Now, the U.S. Department of Education needs your input on specific ways that we can increase innovation, transparency, and access to data.  In particular, we are interested in how APIs (application programming interfaces) could make our data and processes more open and efficient.

APIs are set of software instructions and standards that allow machine-to-machine communication.  APIs could allow developers from inside and outside government to build apps, widgets, websites, and other tools based on government information and services to let consumers access government-owned data and participate in government-run processes from more places on the Web, even beyond .gov websites. Well-designed government APIs help make data and processes freely available for use within agencies, between agencies, in the private sector, or by citizens, including students and families.

Read More

Listening and Learning at the International Summit on the Teaching Profession

ISTP 2014

Delegations from high-performing education systems across the globe gathered for the 4th International Summit on the Teaching Profession in New Zealand.

At the end of March, National Education Association President Dennis Van Roekel, American Federation of Teachers President Randi Weingarten, Chris Minnich, executive director of the Council of Chief State School Officers, and I joined delegations from high-performing and rapidly improving education systems across the globe for the 4th International Summit on the Teaching Profession. Whether large or small, highly decentralized or not, countries share a common desire to create a high-quality education system that prepares all children for success in their personal and professional lives. The summits provide a unique opportunity for education ministers and teacher leaders to come together to learn from each other, share best practices, and look for ways to replicate or adapt back home what other countries are doing well.

New Zealand welcomed us with a powhiri, the traditional Maori ceremony, which is something most of the international guests and I had never seen. It was a beautiful and moving welcome and I was honored, as the host of the first summit in 2011, to accept the New Zealand challenge for a successful 4th summit on behalf of the international community. Many thanks to New Zealand Minister of Education Hekia Parata and her team for being gracious hosts during the summit.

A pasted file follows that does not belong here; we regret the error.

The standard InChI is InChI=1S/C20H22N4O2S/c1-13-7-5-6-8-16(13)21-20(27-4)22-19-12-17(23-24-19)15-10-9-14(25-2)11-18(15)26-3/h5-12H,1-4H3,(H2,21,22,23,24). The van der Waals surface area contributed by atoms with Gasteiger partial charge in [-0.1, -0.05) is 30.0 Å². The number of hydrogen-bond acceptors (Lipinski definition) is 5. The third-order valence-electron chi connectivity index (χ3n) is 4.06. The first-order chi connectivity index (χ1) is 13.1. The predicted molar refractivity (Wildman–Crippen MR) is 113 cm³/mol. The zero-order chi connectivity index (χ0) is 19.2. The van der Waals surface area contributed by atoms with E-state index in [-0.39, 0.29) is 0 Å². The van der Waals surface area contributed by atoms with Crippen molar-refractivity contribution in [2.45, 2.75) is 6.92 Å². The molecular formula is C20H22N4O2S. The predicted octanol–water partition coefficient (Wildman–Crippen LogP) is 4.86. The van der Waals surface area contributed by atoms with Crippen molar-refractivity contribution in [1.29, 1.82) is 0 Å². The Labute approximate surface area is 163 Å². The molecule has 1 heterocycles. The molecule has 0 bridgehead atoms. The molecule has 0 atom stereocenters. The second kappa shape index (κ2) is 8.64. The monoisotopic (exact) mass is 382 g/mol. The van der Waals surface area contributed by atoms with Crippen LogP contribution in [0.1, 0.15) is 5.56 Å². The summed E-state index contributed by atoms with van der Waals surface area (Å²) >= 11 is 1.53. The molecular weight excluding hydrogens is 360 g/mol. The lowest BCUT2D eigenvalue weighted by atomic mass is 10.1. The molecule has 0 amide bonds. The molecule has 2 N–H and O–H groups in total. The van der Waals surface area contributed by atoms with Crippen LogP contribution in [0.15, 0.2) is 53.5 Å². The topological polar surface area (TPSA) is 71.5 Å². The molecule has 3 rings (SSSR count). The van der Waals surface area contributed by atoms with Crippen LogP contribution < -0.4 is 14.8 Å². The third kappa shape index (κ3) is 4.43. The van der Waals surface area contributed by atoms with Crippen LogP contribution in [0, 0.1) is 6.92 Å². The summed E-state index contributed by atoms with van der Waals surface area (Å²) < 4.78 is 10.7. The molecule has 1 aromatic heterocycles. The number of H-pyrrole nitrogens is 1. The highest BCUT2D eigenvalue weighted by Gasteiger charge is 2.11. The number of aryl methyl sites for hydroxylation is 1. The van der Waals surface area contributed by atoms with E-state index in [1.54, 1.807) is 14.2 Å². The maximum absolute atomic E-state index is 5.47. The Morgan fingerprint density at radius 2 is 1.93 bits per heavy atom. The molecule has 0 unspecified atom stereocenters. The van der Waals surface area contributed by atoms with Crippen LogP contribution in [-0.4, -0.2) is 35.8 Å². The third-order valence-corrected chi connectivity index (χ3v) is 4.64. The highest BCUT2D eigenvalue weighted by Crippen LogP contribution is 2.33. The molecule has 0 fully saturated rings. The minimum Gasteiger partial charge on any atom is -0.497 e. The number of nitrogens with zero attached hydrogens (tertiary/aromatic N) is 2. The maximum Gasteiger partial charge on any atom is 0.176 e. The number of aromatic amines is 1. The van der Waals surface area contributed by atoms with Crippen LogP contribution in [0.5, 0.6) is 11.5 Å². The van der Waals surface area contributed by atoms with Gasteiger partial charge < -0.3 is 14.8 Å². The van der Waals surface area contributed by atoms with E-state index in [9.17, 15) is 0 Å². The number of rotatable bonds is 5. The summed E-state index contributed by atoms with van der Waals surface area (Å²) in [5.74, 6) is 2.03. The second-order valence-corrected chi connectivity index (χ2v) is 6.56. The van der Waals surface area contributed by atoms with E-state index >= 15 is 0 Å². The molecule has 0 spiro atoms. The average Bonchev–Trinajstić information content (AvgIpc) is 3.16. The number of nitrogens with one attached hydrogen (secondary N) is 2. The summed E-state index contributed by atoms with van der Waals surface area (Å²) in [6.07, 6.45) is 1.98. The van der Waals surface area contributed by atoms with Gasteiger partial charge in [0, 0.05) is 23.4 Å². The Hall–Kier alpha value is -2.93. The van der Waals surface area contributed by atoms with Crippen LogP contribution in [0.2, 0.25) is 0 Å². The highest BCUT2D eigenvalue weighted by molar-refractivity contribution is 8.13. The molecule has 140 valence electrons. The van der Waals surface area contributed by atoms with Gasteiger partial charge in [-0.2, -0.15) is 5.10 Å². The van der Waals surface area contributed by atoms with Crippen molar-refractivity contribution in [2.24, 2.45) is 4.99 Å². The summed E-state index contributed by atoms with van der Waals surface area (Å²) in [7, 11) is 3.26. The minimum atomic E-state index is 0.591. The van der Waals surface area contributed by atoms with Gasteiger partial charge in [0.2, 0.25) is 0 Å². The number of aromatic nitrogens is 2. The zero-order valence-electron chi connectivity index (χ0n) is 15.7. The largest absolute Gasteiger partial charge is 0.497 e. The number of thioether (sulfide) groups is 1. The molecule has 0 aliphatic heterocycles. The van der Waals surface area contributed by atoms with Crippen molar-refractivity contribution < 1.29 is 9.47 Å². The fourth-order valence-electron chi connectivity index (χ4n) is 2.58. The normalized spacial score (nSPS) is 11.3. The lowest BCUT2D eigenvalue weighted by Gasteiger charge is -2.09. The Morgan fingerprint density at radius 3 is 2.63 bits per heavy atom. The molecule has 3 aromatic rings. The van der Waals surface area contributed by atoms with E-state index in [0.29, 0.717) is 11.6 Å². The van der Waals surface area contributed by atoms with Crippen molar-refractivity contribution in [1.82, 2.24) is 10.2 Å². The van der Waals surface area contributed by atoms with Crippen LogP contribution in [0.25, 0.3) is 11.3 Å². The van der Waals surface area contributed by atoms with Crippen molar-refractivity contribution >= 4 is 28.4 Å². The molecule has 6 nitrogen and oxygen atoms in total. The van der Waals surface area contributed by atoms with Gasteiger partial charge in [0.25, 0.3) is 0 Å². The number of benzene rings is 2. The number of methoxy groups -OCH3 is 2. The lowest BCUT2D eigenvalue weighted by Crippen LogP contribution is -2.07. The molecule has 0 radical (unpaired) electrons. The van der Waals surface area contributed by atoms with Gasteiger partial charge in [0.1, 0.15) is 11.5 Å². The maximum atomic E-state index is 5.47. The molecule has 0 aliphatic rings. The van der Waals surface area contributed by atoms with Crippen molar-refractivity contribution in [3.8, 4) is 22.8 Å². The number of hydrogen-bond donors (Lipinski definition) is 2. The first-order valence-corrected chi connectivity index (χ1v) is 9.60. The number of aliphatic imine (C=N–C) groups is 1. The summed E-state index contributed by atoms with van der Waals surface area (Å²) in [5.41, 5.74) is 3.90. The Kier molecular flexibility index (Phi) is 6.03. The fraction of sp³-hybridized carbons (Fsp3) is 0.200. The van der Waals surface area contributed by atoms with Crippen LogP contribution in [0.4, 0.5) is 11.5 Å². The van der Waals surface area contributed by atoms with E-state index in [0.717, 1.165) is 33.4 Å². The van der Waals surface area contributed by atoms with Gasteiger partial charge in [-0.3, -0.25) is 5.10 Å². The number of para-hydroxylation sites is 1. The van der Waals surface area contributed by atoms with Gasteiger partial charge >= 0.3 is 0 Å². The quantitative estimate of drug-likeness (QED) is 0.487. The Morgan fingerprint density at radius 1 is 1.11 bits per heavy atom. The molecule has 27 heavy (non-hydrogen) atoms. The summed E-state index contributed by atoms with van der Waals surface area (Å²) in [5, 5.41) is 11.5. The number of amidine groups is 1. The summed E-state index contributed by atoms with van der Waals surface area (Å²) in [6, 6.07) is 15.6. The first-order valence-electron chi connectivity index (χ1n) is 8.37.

This year’s summit focused on Excellence, Equity and Inclusiveness. There was complete agreement that where you live or what your parents do for a living should not determine your access to a quality education. We need to invest in education to close opportunity gaps that exist for too many children and create learning environments that allow all children to thrive. Using PISA 2012 data, OECD showed that there’s a false choice between equity and excellence: education systems as diverse as Korea and Canada can, and do, achieve both.

Maori Welcome

The International delegations began the summit in New Zealand with an official Maori welcome ceremony.

The countries represented at the summit stressed strong support for early interventions to help children start school healthy and ready to learn—one minister even suggested early learning as the focus of the next summit. Many of the countries around the table, including our New Zealand hosts, have a stronger commitment to early childhood education than we do in the U.S. Young children in New Zealand can receive 20 hours of free early learning opportunities each week. Data show that 95 percent of New Zealand children have had some early childhood education when they start school. The U.S. rate of 65 percent pales in comparison.  

During the summit, we also talked a lot about teacher leadership and collaboration. For example, Canada involves teachers in making and implementing policy. Representatives from Singapore talked about the importance of consultation and feedback, as well as the country’s three career tracks, which provide different options for teachers’ career progression. New Zealand discussed its proposed program to create new roles and pathways, while Hong Kong mentioned a new school leadership program. These interventions and many others confirmed to me that our new Teach to Lead (T2L) initiative and our ongoing labor-management collaboration mirror what high-performing systems are doing.

I came away from the summit discussions with a renewed energy and commitment to early learning teacher leadership and collaboration, and to continuing the challenging work of education improvement. The U.S. delegation committed publicly to:

  • Continue to work to increase access to high-quality early learning opportunities,
  • Increase opportunities for teacher leadership,
  • And, support labor-management collaboration to increase learning for all students.

Dennis, Randi, Chris and I are already moving ahead on our commitments and will report back on our progress to the international community next year at the 5th summit in Alberta, Canada.  Little did we know three years ago, when we hosted the first international summit, that it would become an international community of practice dedicated to enhancing the teaching profession to improve learning for all students. Now, let’s get to work.

Arne Duncan is the U.S. Secretary of Education